Poet, artist, printmaker, visionary William Blake (1757-1827) is an unique representative of the (pre-) Romantic period. His work is strongly symbolic, philosophical, mystical and very expressive. Many of his views were unusual at the time; he strongly opposed organised religion (although the New Testament God is often present in his work) and he believed in sexual and racial freedom. Blake professed to have visions from a young age and much of his imagery seems to be derived from these often religious manifestations. He claimed the archangels themselves had ordered him to create his work. He also knew he would be an artist at a young age and became an engraver’s apprentice at 14, learning a skill that provided him with a livelihood for the rest of his life. He invented illuminating printing so he could combine his poems with illustrations. His wife Catherine often helped him hand colour the prints. Some of his most famous poems are collected in Songs of Innocence and Experience (1794).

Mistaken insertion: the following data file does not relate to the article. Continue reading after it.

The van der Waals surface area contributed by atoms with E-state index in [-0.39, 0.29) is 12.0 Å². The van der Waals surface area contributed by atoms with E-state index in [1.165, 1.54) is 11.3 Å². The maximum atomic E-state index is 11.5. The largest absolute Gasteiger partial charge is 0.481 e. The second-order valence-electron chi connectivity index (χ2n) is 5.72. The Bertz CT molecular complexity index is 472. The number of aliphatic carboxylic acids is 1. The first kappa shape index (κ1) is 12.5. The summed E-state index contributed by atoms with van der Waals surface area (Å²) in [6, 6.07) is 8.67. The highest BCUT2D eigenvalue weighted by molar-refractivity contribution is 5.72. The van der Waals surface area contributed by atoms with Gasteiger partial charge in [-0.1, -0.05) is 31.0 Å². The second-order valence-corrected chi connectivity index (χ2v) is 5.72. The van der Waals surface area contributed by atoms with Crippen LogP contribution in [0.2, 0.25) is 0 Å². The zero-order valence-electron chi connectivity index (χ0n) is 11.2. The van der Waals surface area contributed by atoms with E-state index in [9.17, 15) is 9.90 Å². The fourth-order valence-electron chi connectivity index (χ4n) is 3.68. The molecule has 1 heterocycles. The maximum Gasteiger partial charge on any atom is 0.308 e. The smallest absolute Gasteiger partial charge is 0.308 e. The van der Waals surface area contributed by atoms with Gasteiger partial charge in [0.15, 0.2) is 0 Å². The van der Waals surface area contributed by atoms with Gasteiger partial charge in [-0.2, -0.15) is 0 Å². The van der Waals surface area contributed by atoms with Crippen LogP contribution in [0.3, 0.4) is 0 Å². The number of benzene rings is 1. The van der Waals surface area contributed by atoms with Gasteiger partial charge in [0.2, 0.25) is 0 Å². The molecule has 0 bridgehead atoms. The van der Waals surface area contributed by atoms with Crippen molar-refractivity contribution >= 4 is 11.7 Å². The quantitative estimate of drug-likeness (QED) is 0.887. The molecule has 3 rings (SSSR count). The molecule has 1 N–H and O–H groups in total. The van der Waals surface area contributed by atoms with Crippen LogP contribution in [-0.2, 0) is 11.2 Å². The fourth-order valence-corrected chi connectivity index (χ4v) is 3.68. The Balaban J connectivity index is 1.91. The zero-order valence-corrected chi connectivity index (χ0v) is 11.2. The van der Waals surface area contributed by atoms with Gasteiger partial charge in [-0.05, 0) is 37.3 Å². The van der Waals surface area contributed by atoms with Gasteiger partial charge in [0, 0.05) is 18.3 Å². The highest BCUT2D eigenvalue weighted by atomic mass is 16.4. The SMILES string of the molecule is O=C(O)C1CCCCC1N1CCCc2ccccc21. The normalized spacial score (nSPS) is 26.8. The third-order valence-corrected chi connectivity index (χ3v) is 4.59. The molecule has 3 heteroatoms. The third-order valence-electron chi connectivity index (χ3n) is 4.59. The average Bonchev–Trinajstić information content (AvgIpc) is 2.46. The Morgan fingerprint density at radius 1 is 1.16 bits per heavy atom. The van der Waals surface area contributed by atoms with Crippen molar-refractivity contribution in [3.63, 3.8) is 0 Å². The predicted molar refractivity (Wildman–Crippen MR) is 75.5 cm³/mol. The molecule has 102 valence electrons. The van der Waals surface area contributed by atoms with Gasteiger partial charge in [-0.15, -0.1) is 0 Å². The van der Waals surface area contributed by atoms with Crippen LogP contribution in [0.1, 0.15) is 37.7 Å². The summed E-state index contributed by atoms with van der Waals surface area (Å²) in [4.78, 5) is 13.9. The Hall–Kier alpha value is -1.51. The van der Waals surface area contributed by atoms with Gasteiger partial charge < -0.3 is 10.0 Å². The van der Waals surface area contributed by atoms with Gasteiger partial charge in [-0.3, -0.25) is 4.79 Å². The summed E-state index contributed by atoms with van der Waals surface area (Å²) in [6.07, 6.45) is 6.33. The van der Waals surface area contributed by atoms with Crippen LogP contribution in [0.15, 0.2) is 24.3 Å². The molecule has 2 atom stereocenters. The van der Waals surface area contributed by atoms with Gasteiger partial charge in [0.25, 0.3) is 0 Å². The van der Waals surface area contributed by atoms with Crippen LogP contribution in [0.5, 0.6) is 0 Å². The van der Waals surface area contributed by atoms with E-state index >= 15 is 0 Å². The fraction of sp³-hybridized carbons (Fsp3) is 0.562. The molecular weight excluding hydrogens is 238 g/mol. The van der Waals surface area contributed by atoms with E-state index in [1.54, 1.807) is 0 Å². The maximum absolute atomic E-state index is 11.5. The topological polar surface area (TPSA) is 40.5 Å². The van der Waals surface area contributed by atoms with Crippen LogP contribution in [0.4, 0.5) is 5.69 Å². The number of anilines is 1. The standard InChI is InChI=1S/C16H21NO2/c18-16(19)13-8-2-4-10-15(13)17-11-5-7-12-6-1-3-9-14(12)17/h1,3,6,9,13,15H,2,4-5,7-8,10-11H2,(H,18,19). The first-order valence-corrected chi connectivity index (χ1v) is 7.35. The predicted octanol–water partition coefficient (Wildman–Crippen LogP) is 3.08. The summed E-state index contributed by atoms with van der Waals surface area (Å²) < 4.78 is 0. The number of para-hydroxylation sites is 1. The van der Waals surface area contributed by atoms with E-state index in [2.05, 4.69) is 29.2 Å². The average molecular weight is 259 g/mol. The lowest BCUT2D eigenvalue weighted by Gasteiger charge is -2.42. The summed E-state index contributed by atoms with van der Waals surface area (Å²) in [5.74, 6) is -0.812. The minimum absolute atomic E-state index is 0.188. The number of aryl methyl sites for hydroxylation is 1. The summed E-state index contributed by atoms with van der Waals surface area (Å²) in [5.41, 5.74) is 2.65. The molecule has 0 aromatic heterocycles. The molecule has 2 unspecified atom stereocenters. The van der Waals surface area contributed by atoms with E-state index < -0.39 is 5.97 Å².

“To see a world in a grain of sand and heaven in a wild flower Hold infinity in the palms of your hand and eternity in an hour.”
Song for today: The Doors – End of the Night
Some of these works are in the public domain / © Yale Center for British Art. Paul Mellon Collection